Scientists Coax Tune Out of 18,000-year-old Horn

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Illustration of how the conch horn would have been played, on backdrop of rock-art bison
Illustration of how the conch horn would have been played ~18,000 years ago, on backdrop of rock-art bisonCredit: Carole Fritz et al / Gilles Tosello
Ruth Schuster
Ruth Schuster

A horn made from a conch shell found in France almost a century ago has been played for the first time in about 18,000 years, scientists announced on Wednesday.

If its characterization as a shell-horn is correct, the conch found in Marsoulas Cave is the earliest known wind instrument made of shell, Carole Fritz of the French National Center for Scientific Research (CNRS) and colleagues reported in Science Advances

“Anthropologists and ethnomusicologists assert that there is no society without song, and more specifically, there is no ritual or celebration without accompanying sound,” the authors open their article. That is arguably true; and now the shell, which had been found in 1931 and then completely forgotten for 80 years, shows us what early music made of mollusk may have sounded like.

For the purpose, the team recruited musicologist Jean-Michel Court to do the honors. He produced three deep, sonorous notes: C, C-sharp and D, corresponding to the natural resonances of the conch shell, the researchers explain.

So perhaps to be human really is to be musical – which may apply to Neanderthals too. Flutes made of bone may go back as much as 60,000 years, though the very earliest specimen, made of a cave bear’s thigh bone, is controversial. Some suspect it shows hyena bite marks, not Neanderthal perforations.

Other perforated bones have been found that go back tens of thousands of years, to the depths of the Ice Age, and there is general agreement that whatever scavengers were around, these were indeed wind instruments (in their case, flutes).

An early Seurat

The finds in Marsoulas, which is not far from the border with Spain, are associated with the Magdalenian period, which dates from about 18,000 to 12,000 or 10,000 years ago, depending on who you ask. We won’t quibble about a millennium here or there.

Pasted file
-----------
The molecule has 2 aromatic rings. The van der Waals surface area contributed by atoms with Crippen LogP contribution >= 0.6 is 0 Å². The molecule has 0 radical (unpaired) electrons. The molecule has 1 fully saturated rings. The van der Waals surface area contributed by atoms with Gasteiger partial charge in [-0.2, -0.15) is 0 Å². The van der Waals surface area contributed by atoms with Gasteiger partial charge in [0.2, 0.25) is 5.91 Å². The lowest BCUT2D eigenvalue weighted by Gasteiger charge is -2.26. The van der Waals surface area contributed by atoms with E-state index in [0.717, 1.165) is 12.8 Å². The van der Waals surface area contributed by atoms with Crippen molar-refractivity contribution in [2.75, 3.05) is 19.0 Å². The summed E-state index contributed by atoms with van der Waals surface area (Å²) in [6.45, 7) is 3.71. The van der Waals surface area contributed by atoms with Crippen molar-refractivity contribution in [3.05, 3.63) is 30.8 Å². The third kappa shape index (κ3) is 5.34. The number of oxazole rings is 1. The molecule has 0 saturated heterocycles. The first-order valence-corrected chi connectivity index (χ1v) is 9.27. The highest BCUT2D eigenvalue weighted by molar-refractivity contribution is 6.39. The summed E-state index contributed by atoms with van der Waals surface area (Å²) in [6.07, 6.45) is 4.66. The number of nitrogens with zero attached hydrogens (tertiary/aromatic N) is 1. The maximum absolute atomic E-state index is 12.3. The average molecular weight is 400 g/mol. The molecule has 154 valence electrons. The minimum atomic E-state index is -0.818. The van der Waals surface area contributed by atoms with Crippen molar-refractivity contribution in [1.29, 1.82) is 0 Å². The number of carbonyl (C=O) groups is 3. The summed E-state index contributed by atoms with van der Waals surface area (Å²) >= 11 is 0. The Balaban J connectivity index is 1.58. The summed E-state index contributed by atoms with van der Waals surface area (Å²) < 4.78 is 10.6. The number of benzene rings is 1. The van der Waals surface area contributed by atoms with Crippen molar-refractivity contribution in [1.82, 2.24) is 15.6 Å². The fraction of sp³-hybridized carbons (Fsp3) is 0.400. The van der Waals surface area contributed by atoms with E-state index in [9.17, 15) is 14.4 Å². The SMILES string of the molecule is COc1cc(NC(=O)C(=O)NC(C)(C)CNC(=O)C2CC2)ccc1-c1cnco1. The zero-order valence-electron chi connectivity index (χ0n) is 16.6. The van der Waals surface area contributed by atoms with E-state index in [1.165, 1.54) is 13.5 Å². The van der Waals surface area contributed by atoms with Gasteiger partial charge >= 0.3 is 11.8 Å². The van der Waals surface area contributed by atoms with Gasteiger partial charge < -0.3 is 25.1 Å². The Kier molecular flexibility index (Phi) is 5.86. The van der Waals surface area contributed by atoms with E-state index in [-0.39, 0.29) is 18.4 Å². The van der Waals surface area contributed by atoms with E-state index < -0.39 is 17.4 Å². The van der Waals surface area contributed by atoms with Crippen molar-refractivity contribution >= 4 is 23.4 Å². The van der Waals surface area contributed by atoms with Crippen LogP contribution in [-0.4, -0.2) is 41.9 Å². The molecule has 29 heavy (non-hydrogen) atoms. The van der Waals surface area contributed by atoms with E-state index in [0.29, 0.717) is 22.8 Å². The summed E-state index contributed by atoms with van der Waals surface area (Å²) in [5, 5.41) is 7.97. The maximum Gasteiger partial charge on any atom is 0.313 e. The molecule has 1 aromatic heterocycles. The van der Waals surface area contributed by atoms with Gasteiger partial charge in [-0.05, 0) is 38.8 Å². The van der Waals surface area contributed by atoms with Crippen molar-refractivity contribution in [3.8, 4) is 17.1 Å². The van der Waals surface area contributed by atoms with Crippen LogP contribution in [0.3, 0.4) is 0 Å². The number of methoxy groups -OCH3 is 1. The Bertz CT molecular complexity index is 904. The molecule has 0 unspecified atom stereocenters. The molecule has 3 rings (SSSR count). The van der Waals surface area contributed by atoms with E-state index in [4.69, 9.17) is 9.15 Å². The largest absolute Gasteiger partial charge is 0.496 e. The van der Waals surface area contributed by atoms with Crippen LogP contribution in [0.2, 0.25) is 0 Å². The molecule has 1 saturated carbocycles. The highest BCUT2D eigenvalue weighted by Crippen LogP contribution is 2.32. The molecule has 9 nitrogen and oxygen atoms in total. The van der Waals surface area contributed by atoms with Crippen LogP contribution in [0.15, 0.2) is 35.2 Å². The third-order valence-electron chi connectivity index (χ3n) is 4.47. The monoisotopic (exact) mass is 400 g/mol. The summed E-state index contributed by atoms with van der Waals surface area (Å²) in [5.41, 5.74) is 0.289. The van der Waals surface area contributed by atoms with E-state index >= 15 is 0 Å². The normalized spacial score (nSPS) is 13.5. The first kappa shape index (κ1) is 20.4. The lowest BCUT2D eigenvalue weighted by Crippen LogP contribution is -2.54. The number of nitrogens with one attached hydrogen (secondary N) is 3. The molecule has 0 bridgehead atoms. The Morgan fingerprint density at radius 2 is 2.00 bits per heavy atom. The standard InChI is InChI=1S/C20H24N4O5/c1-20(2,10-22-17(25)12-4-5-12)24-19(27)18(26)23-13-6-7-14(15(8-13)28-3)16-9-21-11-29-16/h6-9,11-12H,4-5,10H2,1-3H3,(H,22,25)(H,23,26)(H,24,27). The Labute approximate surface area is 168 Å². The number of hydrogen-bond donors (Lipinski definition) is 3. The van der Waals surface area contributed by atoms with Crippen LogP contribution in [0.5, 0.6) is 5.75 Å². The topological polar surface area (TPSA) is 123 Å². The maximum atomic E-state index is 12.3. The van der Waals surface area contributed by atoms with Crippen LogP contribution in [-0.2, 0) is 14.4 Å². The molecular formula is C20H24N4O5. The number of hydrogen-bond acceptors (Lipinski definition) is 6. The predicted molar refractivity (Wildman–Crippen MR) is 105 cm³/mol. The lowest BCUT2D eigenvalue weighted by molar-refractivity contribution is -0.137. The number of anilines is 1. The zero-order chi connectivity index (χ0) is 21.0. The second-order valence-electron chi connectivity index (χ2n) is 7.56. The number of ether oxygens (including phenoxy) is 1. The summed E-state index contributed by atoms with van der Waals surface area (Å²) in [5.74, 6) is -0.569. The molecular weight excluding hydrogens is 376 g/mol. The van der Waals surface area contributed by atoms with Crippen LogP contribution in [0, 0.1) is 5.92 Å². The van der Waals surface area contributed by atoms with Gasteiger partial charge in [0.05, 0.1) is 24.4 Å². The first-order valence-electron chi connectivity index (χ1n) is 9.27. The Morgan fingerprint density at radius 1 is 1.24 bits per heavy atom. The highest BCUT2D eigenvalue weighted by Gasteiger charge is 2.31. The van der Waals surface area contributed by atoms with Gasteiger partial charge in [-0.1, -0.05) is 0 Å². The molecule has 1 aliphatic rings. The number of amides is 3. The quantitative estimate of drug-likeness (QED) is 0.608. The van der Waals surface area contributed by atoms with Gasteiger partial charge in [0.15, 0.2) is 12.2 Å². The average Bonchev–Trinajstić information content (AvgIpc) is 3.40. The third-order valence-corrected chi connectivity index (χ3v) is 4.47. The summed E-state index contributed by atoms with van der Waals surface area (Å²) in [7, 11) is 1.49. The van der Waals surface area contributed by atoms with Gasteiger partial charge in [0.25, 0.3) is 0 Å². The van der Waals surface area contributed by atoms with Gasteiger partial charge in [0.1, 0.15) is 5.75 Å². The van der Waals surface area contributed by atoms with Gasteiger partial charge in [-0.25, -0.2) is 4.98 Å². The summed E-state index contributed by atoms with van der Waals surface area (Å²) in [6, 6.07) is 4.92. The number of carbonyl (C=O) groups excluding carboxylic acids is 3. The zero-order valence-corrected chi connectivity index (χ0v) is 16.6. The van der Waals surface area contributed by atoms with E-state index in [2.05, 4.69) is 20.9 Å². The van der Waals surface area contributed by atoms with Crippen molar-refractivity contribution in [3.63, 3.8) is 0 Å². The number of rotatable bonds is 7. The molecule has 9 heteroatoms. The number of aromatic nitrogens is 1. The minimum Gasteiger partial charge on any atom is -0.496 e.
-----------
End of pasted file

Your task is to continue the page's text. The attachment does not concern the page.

The time was characterized by intense climatic transformations as the last ice age waned, the great ice sheets retreated and sea levels rose.

Generally speaking, it was still cold and arid in southwestern France at the start of the Magdalenian period, though the actual dates of climatic and environmental changes would have varied from region to region.

The entrance to Marsoulas Cave.Credit: Carole Fritz
The Marsoulas conch: 31 centimeters in height, 18 centimers in diameter and up to 0.8 centimeters thick, this conch indicates the sea was colder.Credit: Carole Fritz et al

In fact, the morphology of the conch itself hints that the climate was colder than today, even leaving global warming out of it. The conch snail Charonia didn’t go extinct like the region’s megafauna and can still be found on the seabed of the Bay of Biscay and the Basque and Asturian coasts of Spain, though it’s rare – and it’s smaller.

This shell’s large size and the unusual thickness of its shell, compared with today’s animals, indicate it was existing in cold conditions, the researchers say.

We add that Charonia also exists in the Mediterranean, but is relatively puny.

And Magdalenian southern Europe was thronged with big game: bison, wild horses and reindeer, ample to have fed the burgeoning prehistoric population of hunter-gatherers bountifully – and leaving them time to create art and play music. However, one cannot say whether they were having prehistoric concerts or tootling to summon the group, for instance.